As Hitchcock usually left his favourite composer his own head, the decisions that determined Psycho's musical direction were in all likelihood Herrmann's own. There would be no humour, though BH had shown himself quite equal to Hitchcock's comedy of death approach with The Trouble with Harry. No passion, let alone romance, not even for the early love (sex?) scenes, even though Herrmann has written that Hitchcock was a 'great romantic director, his films allowing enormous scope for sensual and lyrical musical treatment'. 5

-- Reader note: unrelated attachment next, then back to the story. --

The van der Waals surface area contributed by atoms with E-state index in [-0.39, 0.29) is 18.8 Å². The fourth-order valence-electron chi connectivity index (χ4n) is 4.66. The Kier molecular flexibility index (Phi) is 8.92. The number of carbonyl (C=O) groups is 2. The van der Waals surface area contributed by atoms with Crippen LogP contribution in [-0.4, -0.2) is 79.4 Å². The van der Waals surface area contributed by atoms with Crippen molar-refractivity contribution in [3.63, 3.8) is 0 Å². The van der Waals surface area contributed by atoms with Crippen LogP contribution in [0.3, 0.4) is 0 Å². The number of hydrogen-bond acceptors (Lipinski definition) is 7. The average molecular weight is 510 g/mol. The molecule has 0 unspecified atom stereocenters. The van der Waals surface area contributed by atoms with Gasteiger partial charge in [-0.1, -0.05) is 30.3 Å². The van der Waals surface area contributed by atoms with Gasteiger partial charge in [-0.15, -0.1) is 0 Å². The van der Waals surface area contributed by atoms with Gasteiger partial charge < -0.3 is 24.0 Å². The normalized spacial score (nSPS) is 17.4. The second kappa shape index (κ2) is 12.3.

There was no musical mirth, but BH had his own joke for the connoisseur of the traditional Hollywood film score. Were strings, particularly violins, the preferred tool for conjuring screen romance? Psycho would make his strings the messengers of mayhem. Like the film, shot in monochrome by Hitchcock's TV crew, Herrmann's score would be 'black & white music' - strings only - by Herrmann's norm an incredible self-emasculation; nevertheless the self-sacrifice seems to have forced the composer to probe more deeply than was his wont. Perhaps too reliant in his habitual technique upon colouristic effects - he was at that very time in the middle of his Ray Harryhausen/fantasy period - Herrmann, by his Psycho self-limitation, probably because of the same, has given us a glimpse of the shadow areas of the psyche unequaled in the history of motion picture composition.